Editor In Chief Paul White: When we recently invited readers to contact us with ideas for new Studio SOS visits, not only did we line up several such on-site visits, but we were also greeted by several common questions, which we were able to respond to via email. One such question was how best to treat a window located to one side of the mixing position at a 'mirror point' — a place (on the side walls, the wall behind the speakers, or on the ceiling) where sound from the loudspeakers reflects directly back to the listening position if left untreated. While the usual approach to acoustics in a custom-built studio involves (among other things) placing absorbing material at the mirror points — something like mineral wool or acoustic foam — most domestic settings require that the window must remain usable, you don't get to block it out permanently! So, if you're faced with this situation, what are the options?
Ideally, where the window is to one side of the mix position, you still need something that provides the same absorption as the panel you use on the opposite wall — that way, you'll retain acoustic symmetry. But to do that might have an unacceptable impact on a dual-use room — you'd build an airtight shutter stuffed with mineral wool, and that would block off the window in a semi-permanent way.
But sometimes you just have to pragmatic, and strike an acceptable balance between what's ideal sonically and what feels comfortable to work in. An option with slightly less impact than the semi-permanent mineral wool shutter is to wedge a foam panel in the window every time you mix, though that can appear untidy. Believe it or not, a simple curtain will often help to absorb high frequencies, and the thicker the curtain the better. It's certainly a more home-friendly option!
But better still is to recognise that absorption isn't always the best option in this setting, and we've found on our home-studio travels that slatted wooden blinds (wood is better than the cheap plastic ones), set to their half-open position, seem to work pretty well. These obviously don't absorb anything, but they do tend to both scatter and deflect reflections (which can be absorbed by any absorbers you've placed elsewhere in the room), reducing the effect of first reflections interfering with the direct sound from the speakers, and thus improving the stereo image.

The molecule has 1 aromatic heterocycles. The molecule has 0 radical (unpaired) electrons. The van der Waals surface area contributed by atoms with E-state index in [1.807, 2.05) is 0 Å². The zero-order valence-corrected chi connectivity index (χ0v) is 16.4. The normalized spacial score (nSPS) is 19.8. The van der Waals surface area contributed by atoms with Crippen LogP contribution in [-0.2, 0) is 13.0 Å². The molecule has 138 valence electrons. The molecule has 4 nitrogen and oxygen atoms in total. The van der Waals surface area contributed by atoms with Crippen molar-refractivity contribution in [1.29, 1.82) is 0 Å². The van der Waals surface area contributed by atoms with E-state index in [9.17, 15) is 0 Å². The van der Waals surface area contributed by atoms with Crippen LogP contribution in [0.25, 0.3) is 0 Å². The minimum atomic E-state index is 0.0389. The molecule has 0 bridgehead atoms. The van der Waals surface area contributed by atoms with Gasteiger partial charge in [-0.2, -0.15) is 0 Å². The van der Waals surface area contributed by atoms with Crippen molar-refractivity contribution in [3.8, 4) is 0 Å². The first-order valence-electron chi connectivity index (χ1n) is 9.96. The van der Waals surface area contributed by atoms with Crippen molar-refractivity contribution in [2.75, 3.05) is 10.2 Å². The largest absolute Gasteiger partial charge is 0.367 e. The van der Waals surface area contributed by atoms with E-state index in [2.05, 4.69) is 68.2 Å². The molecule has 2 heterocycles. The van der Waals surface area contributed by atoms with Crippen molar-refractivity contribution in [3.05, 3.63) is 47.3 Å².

This type of blind is available free-hanging, and you can also get fitted shutters (either self-fit or fitted for you) with the slats mounted within a rigid frame. I fitted a set of these to my home office and they're very easy to install, as long as you send the correct dimensions for the window aperture to the company making them for you. A big advantage of shutters like these is that even when set half open, they still allow a good amount of daylight into the room. And if you really are a belt-and-braces kind of person, you can still hang a heavy curtain over the blinds to dry up the high end further. You could also place a similar blind over the absorber on the opposite mirror point to improve the acoustic symmetry.
Is this a perfect solution? Of course not. Obviously this approach does nothing to absorb mids and low frequencies. But in many domestic rooms, there can be no such thing as perfect studio acoustics, and this simple approach can still lead to a significant improvement where you have no option but to work with a window at the mirror point.